As a living fossil approaching his sixty-third year here on the ant farm, I bemoan an ever enlarging circle of throwaway items our society has created and perfected.
Sounding at times (I know) like a broken record, even when you reading this have no idea what the heck a record is much less how it’s broken (unless a hopped-up Armstrong or A-Roid is involved), I blithely nevertheless sally forth (a wonderful name for a child, if you’re shopping by the way) in my lament of nearly everything Modern Times hath wrought.
When was the last time you saw a cobbler’s shop-or even know what a cobbler is/was? Ditto for a seamstress. As for appliance repairs; seriously, people still do that? We’ve become a culture that thinks ‘going green’ is about biodegradable cell phone parts rather than constructing devices we repair rather than simply replace.
My favorite example until I started to follow a frightening news story from halfway across the country was computer printers. It’s cheaper, significantly so, to pitch whatever printer you own and buy a new one than to purchase any replacement ink cartridges when the ones in your current device run out.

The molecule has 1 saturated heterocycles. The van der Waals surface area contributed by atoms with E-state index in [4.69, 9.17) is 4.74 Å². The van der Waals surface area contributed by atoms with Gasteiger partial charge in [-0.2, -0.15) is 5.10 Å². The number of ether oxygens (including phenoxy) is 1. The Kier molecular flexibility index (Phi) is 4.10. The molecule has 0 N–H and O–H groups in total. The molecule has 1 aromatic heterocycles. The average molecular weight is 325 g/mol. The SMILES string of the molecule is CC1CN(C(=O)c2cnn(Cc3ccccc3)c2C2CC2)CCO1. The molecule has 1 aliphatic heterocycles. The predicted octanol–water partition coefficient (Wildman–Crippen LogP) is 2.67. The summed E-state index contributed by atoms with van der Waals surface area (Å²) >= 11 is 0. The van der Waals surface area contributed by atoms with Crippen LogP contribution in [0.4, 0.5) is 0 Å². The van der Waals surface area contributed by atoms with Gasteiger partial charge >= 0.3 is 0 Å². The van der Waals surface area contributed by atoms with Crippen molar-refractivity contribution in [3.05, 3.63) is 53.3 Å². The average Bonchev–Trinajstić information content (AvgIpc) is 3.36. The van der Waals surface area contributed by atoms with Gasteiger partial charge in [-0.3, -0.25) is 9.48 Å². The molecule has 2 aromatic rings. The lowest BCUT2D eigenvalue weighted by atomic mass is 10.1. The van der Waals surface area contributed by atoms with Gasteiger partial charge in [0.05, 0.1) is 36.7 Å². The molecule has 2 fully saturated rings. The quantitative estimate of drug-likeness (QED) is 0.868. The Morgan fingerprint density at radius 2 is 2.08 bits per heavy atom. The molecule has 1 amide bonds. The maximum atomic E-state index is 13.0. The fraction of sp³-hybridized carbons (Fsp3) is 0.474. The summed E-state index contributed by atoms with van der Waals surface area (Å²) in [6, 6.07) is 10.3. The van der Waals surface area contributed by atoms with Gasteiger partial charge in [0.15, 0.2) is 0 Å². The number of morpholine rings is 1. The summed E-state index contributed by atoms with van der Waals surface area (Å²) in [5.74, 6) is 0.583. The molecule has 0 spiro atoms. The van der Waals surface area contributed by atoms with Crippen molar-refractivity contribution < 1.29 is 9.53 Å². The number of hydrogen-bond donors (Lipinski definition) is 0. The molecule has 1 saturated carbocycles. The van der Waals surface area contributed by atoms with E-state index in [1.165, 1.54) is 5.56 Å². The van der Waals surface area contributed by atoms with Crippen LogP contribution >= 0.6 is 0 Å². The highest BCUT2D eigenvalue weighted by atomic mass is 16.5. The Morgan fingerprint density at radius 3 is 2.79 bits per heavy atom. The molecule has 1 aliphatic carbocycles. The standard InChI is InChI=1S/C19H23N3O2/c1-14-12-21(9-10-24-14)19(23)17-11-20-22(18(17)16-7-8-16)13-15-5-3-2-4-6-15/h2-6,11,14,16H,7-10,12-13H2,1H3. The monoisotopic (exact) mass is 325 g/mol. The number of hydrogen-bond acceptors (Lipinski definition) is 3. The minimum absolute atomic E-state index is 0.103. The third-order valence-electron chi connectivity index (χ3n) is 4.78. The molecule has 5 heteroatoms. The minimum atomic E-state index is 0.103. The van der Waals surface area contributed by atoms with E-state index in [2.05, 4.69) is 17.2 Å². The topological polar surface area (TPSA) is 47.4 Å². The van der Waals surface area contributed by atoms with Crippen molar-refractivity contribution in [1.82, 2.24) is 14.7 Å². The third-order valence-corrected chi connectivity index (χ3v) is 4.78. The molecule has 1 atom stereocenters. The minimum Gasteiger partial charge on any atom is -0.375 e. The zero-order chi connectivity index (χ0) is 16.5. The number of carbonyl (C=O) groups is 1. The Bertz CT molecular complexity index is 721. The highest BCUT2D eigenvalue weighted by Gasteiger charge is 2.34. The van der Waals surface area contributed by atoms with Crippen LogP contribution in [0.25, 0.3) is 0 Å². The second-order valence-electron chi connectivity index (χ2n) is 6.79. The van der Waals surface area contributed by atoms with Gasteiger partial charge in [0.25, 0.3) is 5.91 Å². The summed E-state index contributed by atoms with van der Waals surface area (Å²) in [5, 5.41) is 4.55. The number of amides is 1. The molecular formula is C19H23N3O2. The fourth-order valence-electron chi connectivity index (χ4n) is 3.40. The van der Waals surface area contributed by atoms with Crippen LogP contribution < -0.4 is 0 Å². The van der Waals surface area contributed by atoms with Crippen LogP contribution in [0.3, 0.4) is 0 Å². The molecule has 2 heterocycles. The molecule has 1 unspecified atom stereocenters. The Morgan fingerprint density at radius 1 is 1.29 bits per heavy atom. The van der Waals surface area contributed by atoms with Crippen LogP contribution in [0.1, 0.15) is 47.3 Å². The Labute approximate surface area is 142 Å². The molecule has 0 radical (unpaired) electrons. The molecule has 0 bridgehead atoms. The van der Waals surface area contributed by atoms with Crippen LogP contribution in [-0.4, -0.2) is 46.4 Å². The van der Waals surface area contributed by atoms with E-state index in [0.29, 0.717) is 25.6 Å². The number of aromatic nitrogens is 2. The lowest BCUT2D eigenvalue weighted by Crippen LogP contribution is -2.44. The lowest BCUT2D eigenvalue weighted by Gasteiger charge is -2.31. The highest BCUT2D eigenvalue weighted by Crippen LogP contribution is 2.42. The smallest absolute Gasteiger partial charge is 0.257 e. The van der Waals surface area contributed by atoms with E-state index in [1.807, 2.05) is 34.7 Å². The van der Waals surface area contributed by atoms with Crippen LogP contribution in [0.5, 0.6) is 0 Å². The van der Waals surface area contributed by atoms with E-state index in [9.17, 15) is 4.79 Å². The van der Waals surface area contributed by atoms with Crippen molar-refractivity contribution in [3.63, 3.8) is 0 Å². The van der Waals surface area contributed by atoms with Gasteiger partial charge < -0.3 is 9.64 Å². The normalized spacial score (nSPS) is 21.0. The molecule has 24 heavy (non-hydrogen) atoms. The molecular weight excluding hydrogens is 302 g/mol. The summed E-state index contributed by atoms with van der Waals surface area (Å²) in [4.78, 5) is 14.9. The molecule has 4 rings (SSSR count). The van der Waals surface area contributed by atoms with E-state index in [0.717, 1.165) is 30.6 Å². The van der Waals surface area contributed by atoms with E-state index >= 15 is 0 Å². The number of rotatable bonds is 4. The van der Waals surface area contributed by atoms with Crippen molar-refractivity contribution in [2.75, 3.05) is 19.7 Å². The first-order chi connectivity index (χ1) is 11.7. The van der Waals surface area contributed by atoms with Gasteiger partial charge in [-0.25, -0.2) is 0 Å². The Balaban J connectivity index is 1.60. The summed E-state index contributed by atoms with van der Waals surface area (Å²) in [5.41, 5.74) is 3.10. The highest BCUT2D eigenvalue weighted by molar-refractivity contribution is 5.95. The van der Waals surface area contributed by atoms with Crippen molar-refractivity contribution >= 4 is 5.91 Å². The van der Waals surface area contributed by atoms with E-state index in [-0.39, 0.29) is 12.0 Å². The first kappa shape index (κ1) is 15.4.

That is almost as disturbing as throwaway children, which is what this story is all about.
The operative word in the story, of course, is “rehoming” which is part of a larger phenomenon, the perversion of language which is supposed to illuminate but instead is used to obfuscate. Except this story is actually far more horrific than just some casually comfortable folks being inconvenienced by children they once promised to love but then decided ‘not so much.’
When we get to here as the tale is told, her face at first just ghostly, turns a whiter shade of pale. This isn’t a guy sitting in Connecticut wringing his hands over some bozo in Arkansas-we are fellow-travelers on Spaceship Earth and this person, Justin Harris, is as evil and responsible in allowing the mistreatment that befell those children entrusted to his care as the degenerate sack of slime who actually did the damage.
But give it a week-not that the children will be better. That will never happen and like the ripple in the water of a pebble in a pond the damage those children inflict on themselves and others as they grow into adults as twisted and broken as those who failed to raise them, will be extraordinary. Not forgetting (as if we could) the damage that will be done by all those with whom they, in turn, come into contact. That’s not what I mean here.
Rather, news cycles and attention spans being what they are, in a fortnight we won’t give this another thought. Some are already way ahead of me and have already forgotten whatever the first paragraph of this was even about. Probably just another roadside attraction on the human highway. Keep moving, there’s nothing to see here on the road to hell.